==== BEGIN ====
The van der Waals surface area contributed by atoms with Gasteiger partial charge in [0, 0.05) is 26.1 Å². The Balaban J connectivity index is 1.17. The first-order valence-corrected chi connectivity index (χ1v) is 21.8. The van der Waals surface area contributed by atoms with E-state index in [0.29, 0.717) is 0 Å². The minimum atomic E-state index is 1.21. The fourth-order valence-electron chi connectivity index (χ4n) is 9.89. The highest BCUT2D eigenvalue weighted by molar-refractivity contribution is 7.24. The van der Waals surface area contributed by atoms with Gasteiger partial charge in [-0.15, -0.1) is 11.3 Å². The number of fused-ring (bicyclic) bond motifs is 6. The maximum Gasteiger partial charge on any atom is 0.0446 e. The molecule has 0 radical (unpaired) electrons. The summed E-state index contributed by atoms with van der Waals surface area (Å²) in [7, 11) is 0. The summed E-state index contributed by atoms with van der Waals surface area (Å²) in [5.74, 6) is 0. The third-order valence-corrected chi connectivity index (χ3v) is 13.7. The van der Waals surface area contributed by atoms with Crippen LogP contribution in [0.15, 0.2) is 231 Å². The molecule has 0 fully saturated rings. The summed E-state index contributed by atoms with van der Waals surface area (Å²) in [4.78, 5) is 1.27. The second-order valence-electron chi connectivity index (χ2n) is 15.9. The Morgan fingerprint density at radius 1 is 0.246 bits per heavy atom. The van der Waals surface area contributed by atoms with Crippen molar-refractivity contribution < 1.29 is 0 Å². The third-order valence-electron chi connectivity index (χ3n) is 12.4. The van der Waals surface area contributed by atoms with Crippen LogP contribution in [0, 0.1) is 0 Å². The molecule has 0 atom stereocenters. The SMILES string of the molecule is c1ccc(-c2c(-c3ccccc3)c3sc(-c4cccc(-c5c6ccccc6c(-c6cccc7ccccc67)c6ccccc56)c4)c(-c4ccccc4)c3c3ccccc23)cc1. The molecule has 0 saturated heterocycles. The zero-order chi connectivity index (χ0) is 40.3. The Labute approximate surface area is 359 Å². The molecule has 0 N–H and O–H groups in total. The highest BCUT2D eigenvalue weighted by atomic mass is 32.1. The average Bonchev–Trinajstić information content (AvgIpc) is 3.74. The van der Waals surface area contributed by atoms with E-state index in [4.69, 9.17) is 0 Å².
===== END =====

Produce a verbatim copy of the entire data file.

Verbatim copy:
The van der Waals surface area contributed by atoms with Gasteiger partial charge in [0, 0.05) is 26.1 Å². The Balaban J connectivity index is 1.17. The first-order valence-corrected chi connectivity index (χ1v) is 21.8. The van der Waals surface area contributed by atoms with E-state index in [0.29, 0.717) is 0 Å². The minimum atomic E-state index is 1.21. The fourth-order valence-electron chi connectivity index (χ4n) is 9.89. The highest BCUT2D eigenvalue weighted by molar-refractivity contribution is 7.24. The van der Waals surface area contributed by atoms with Gasteiger partial charge in [-0.15, -0.1) is 11.3 Å². The number of fused-ring (bicyclic) bond motifs is 6. The maximum Gasteiger partial charge on any atom is 0.0446 e. The molecule has 0 radical (unpaired) electrons. The summed E-state index contributed by atoms with van der Waals surface area (Å²) in [7, 11) is 0. The summed E-state index contributed by atoms with van der Waals surface area (Å²) in [5.74, 6) is 0. The third-order valence-corrected chi connectivity index (χ3v) is 13.7. The van der Waals surface area contributed by atoms with Crippen LogP contribution in [0.15, 0.2) is 231 Å². The molecule has 0 fully saturated rings. The summed E-state index contributed by atoms with van der Waals surface area (Å²) in [4.78, 5) is 1.27. The second-order valence-electron chi connectivity index (χ2n) is 15.9. The Morgan fingerprint density at radius 1 is 0.246 bits per heavy atom. The van der Waals surface area contributed by atoms with Crippen molar-refractivity contribution < 1.29 is 0 Å². The third-order valence-electron chi connectivity index (χ3n) is 12.4. The van der Waals surface area contributed by atoms with Crippen LogP contribution in [0, 0.1) is 0 Å². The molecule has 0 atom stereocenters. The SMILES string of the molecule is c1ccc(-c2c(-c3ccccc3)c3sc(-c4cccc(-c5c6ccccc6c(-c6cccc7ccccc67)c6ccccc56)c4)c(-c4ccccc4)c3c3ccccc23)cc1. The molecule has 0 saturated heterocycles. The zero-order chi connectivity index (χ0) is 40.3. The Labute approximate surface area is 359 Å². The molecule has 0 N–H and O–H groups in total. The highest BCUT2D eigenvalue weighted by atomic mass is 32.1. The average Bonchev–Trinajstić information content (AvgIpc) is 3.74. The van der Waals surface area contributed by atoms with E-state index in [4.69, 9.17) is 0 Å².